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It is tough to be young these days



Young people are growing up in an "unprecedented toxic climate of stress", a report by the UK's national charity YoungMinds said. The report makes salient points about the ticking time-bomb, including children's 24/7 exposure to social media, and also features crucial findings about kids' exposure to hardcore porn. However, I must admit my eyes glaze over slightly every time I'm informed that the world, for the generations younger than mine, is more of a hopeless quagmire than ever before.

YoungMinds says, for example, that out of 2,000 11-14 year olds, more than half feel "stress" over the concept that they need good grades at school to be a success.

Okay, I hate to be the bad-news bearer here – and it sucks, it really does – but that's a fact of life. One almost always does need good grades at school to be "a success", if one's concept of success is a job that stimulates, a car that starts almost first time and the odd chance to feel foreign sun.

Kids, you're not being paranoid, you're bang on. Yes, absolutely, some people leave school with no grades and achieve "success", but they tend to have a pretty stiff work ethic in other ways. I'm not sure how we counsel kids on the stress of this.

And can kids born after 2000 really be more stressed and badly done by than the terrible wretches born in the 1990s, who, I'm informed daily, are the worst off of all the human beings in British history?

These, we are told, are the first ever to be forced into demoralising internships, the first to be flummoxed about how to get on the "housing ladder", the first to have to endure life in non-glamorous flat-shares, where the Dairylea cheese triangle that you were planning to live on until pay-day keeps going missing and one can hear one's flatmate grunting to orgasm through a wall.

The Nineties generation: the first people to have more month than money, and the first to realise that "a love life" is essentially a carousel of wooing people with differing not-immediately-obvious mental illnesses, obnoxious traits and slipshod social conditionings, and then eventually picking the least worst and marrying them as everyone else has got married.

Yes, I know that if you're in your forties then you are reading this and possibly thinking: "But I did horrible, futile work experience in the Nineties, and I rented a shared room for years in a glorified slum, and I couldn't buy a home until my thirties and my teen years were a loveless cacophony of acne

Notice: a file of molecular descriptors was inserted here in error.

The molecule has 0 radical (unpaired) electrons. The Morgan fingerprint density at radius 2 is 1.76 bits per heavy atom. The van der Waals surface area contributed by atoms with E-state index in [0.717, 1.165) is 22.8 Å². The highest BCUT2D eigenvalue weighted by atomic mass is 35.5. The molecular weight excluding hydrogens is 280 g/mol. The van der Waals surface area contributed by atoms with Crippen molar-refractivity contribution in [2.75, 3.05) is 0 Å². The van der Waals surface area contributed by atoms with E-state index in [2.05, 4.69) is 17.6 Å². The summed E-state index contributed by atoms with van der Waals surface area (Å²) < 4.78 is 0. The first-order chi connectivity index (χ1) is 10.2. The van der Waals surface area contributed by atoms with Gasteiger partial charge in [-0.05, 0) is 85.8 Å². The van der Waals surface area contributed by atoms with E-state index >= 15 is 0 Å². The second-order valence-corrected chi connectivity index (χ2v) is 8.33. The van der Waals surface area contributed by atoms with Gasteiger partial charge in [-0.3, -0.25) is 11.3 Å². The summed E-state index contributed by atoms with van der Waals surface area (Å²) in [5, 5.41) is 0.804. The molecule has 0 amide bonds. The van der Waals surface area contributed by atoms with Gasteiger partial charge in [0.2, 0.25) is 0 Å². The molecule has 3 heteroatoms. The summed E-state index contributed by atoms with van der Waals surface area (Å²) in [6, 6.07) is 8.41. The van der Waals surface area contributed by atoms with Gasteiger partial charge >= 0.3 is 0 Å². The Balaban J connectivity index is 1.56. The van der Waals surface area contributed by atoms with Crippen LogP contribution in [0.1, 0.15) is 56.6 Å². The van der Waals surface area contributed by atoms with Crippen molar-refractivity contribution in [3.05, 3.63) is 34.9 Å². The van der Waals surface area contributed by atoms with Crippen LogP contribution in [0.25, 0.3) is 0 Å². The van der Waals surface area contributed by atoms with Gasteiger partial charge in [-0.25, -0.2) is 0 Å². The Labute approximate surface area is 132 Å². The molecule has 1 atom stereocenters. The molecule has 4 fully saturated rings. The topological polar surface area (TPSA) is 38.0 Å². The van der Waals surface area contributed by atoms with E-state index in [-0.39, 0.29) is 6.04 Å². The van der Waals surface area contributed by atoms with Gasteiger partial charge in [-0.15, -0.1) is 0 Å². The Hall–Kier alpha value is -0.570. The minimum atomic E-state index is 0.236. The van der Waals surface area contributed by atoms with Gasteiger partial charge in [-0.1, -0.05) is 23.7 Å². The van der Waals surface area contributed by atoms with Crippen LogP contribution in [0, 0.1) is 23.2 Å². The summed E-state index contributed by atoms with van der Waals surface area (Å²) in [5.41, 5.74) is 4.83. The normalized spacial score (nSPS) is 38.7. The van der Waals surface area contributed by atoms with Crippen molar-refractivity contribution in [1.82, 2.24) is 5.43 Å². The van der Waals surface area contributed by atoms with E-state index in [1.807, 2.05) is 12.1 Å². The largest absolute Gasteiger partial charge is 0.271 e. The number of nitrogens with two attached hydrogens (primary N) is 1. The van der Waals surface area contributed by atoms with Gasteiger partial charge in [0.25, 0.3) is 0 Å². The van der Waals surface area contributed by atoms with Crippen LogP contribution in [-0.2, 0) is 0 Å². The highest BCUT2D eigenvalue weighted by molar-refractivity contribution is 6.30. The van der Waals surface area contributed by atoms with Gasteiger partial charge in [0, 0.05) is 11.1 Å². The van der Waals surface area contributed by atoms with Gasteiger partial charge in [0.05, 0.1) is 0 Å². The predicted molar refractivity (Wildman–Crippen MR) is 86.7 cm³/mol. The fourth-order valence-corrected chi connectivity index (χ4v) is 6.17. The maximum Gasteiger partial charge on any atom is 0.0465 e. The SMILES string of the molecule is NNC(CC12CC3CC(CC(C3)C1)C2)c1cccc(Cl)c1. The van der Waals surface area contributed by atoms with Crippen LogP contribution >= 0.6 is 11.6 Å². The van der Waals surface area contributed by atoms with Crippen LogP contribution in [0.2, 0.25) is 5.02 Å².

and algebra."

But I am here to tell you, old fart, that your life was a fairytale as compared to Fenella, aged 28, who is already banging out a blog about this column from her mother's house while Mummy launders her knickers. There is absolutely no way that Fenella can move out of her parents' house and she will experience a great deal of stress, offence and depression if it is suggested that life, as the great philosopher Madonna says, is a mystery where all of us must stand alone.

If one was a child or a youth in the decades from the 1960s to the 1990s, one will remember that class deference, homophobia, racism and exploitation were standard, accepted and rife.

Almost all the best jobs went to white, affluent males from southern England and if you were brown-skinned, or had a regional accent the world was not your oyster.

By 2014, we have made tracks to stamp this out, but surveys like this from YoungMinds tell us that our children are sadder, less fulfilled, more marginalised and more stress-burdened than ever.

It's hard to lay blame at anyone's door for the freshest crop of unhappy children, although the survey does spell out that children's exposure to a "24/7 online culture where they can never switch off" is not helpful. Our children are locked in their own version of cyber-bullying and organised shamings every day.

The Independent




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